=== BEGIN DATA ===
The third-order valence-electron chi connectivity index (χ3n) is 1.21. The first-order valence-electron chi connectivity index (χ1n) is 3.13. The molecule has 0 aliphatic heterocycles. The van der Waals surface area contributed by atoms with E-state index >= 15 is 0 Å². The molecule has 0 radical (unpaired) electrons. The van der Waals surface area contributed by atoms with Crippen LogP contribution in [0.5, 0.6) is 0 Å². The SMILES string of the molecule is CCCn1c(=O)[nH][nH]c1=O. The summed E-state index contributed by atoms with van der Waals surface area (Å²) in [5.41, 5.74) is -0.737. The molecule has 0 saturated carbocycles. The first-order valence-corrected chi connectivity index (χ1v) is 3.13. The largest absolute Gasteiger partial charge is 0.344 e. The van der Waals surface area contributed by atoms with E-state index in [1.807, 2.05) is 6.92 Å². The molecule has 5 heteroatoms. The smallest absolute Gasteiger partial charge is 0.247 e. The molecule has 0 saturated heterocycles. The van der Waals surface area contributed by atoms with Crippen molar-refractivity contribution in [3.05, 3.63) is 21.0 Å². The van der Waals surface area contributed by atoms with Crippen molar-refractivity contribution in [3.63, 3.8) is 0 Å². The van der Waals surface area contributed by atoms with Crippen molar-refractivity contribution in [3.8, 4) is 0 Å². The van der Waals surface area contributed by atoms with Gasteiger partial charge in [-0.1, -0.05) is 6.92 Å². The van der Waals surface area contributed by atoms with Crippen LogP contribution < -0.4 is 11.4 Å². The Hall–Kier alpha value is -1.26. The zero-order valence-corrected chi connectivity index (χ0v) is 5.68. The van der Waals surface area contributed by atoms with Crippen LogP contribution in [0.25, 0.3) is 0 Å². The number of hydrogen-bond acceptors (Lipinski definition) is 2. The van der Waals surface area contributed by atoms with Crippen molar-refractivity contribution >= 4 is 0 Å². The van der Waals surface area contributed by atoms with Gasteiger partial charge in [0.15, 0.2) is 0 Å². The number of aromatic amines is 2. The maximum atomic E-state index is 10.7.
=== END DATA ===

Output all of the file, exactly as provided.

The third-order valence-electron chi connectivity index (χ3n) is 1.21. The first-order valence-electron chi connectivity index (χ1n) is 3.13. The molecule has 0 aliphatic heterocycles. The van der Waals surface area contributed by atoms with E-state index >= 15 is 0 Å². The molecule has 0 radical (unpaired) electrons. The van der Waals surface area contributed by atoms with Crippen LogP contribution in [0.5, 0.6) is 0 Å². The SMILES string of the molecule is CCCn1c(=O)[nH][nH]c1=O. The summed E-state index contributed by atoms with van der Waals surface area (Å²) in [5.41, 5.74) is -0.737. The molecule has 0 saturated carbocycles. The first-order valence-corrected chi connectivity index (χ1v) is 3.13. The largest absolute Gasteiger partial charge is 0.344 e. The van der Waals surface area contributed by atoms with E-state index in [1.807, 2.05) is 6.92 Å². The molecule has 5 heteroatoms. The smallest absolute Gasteiger partial charge is 0.247 e. The molecule has 0 saturated heterocycles. The van der Waals surface area contributed by atoms with Crippen molar-refractivity contribution in [3.05, 3.63) is 21.0 Å². The van der Waals surface area contributed by atoms with Crippen molar-refractivity contribution in [3.63, 3.8) is 0 Å². The van der Waals surface area contributed by atoms with Crippen molar-refractivity contribution in [3.8, 4) is 0 Å². The van der Waals surface area contributed by atoms with Gasteiger partial charge in [-0.1, -0.05) is 6.92 Å². The van der Waals surface area contributed by atoms with Crippen LogP contribution < -0.4 is 11.4 Å². The Hall–Kier alpha value is -1.26. The zero-order valence-corrected chi connectivity index (χ0v) is 5.68. The van der Waals surface area contributed by atoms with Crippen LogP contribution in [0.25, 0.3) is 0 Å². The number of hydrogen-bond acceptors (Lipinski definition) is 2. The van der Waals surface area contributed by atoms with Crippen molar-refractivity contribution >= 4 is 0 Å². The van der Waals surface area contributed by atoms with Gasteiger partial charge in [0.15, 0.2) is 0 Å². The number of aromatic amines is 2. The maximum atomic E-state index is 10.7.